- Military Spouse Career Advancement Accounts (MyCAA) Scholarship Program
- National Military Family Association (NMFA) Scholarship Program
- Thanks USA Scholarship Program
You can also find various education assistance programs based on each military service branch (e.g. Navy-Marine Corps Relief Society). Many private organizations offer opportunities out of a desire to help military families, as well.
Your school might also offer discounted tuition for active duty, veterans and their dependents.
Corporations, foundations and professional associations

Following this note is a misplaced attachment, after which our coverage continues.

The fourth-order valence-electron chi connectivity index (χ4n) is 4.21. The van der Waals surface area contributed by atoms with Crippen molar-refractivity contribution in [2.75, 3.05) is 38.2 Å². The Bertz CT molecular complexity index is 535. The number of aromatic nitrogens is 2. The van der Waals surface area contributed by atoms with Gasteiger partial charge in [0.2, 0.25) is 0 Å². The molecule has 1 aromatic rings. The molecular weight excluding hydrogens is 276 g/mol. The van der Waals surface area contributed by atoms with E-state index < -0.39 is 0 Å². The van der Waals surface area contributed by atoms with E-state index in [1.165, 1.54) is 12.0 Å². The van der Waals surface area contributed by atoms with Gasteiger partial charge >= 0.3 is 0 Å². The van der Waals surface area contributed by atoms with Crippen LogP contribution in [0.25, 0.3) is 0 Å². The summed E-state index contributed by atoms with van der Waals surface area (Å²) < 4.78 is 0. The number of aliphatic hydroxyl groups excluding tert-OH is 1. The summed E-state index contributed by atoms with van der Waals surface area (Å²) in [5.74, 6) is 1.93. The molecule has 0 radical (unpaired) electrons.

Here’s a small sample of scholarship opportunities that are provided by private corporations, foundations or professional associations.
- The Carl Buchan Scholarship is open to Lowe’s employees and their spouses, domestic partners and dependents.
- American Association of University Women (AAUW) Career Development Grants are available to women who have a bachelor’s degree and are ready to advance or change careers in some career fields. This is a great opportunity for married students who might’ve put their career on pause to raise a family and are now looking to re-enter the workforce.
- The Jeanette Rankin Women’s Scholarship Fund provides scholarships to low-income women who are 35 years or older. Even if you don’t think you qualify as low-income, check the income guidelines. Being married or having children might allow you to qualify since both increase your household size.